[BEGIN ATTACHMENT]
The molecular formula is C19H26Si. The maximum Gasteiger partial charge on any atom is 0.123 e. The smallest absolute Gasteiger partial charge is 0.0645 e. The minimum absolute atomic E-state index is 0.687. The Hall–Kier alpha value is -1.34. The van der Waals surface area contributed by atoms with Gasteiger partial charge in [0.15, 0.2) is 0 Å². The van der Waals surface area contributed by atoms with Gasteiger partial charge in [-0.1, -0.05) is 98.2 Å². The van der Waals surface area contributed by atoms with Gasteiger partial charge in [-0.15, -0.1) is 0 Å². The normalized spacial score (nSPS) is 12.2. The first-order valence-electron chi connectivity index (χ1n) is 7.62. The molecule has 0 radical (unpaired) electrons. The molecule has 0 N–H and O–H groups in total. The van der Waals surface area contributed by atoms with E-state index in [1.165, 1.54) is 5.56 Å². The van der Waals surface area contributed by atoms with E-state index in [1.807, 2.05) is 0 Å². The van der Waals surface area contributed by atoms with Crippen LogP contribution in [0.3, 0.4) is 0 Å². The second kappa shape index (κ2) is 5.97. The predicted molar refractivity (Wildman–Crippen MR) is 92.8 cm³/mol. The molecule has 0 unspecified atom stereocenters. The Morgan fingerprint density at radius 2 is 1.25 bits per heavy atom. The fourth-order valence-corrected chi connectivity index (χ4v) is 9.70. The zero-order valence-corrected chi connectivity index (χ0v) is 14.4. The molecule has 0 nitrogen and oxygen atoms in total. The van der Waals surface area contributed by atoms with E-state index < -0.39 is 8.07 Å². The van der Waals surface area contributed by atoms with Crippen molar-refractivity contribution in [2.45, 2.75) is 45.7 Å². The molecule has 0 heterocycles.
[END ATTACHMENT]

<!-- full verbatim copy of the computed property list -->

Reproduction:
The molecular formula is C19H26Si. The maximum Gasteiger partial charge on any atom is 0.123 e. The smallest absolute Gasteiger partial charge is 0.0645 e. The minimum absolute atomic E-state index is 0.687. The Hall–Kier alpha value is -1.34. The van der Waals surface area contributed by atoms with Gasteiger partial charge in [0.15, 0.2) is 0 Å². The van der Waals surface area contributed by atoms with Gasteiger partial charge in [-0.1, -0.05) is 98.2 Å². The van der Waals surface area contributed by atoms with Gasteiger partial charge in [-0.15, -0.1) is 0 Å². The normalized spacial score (nSPS) is 12.2. The first-order valence-electron chi connectivity index (χ1n) is 7.62. The molecule has 0 radical (unpaired) electrons. The molecule has 0 N–H and O–H groups in total. The van der Waals surface area contributed by atoms with E-state index in [1.165, 1.54) is 5.56 Å². The van der Waals surface area contributed by atoms with E-state index in [1.807, 2.05) is 0 Å². The van der Waals surface area contributed by atoms with Crippen LogP contribution in [0.3, 0.4) is 0 Å². The second kappa shape index (κ2) is 5.97. The predicted molar refractivity (Wildman–Crippen MR) is 92.8 cm³/mol. The molecule has 0 unspecified atom stereocenters. The Morgan fingerprint density at radius 2 is 1.25 bits per heavy atom. The fourth-order valence-corrected chi connectivity index (χ4v) is 9.70. The zero-order valence-corrected chi connectivity index (χ0v) is 14.4. The molecule has 0 nitrogen and oxygen atoms in total. The van der Waals surface area contributed by atoms with E-state index < -0.39 is 8.07 Å². The van der Waals surface area contributed by atoms with Crippen molar-refractivity contribution in [2.45, 2.75) is 45.7 Å². The molecule has 0 heterocycles.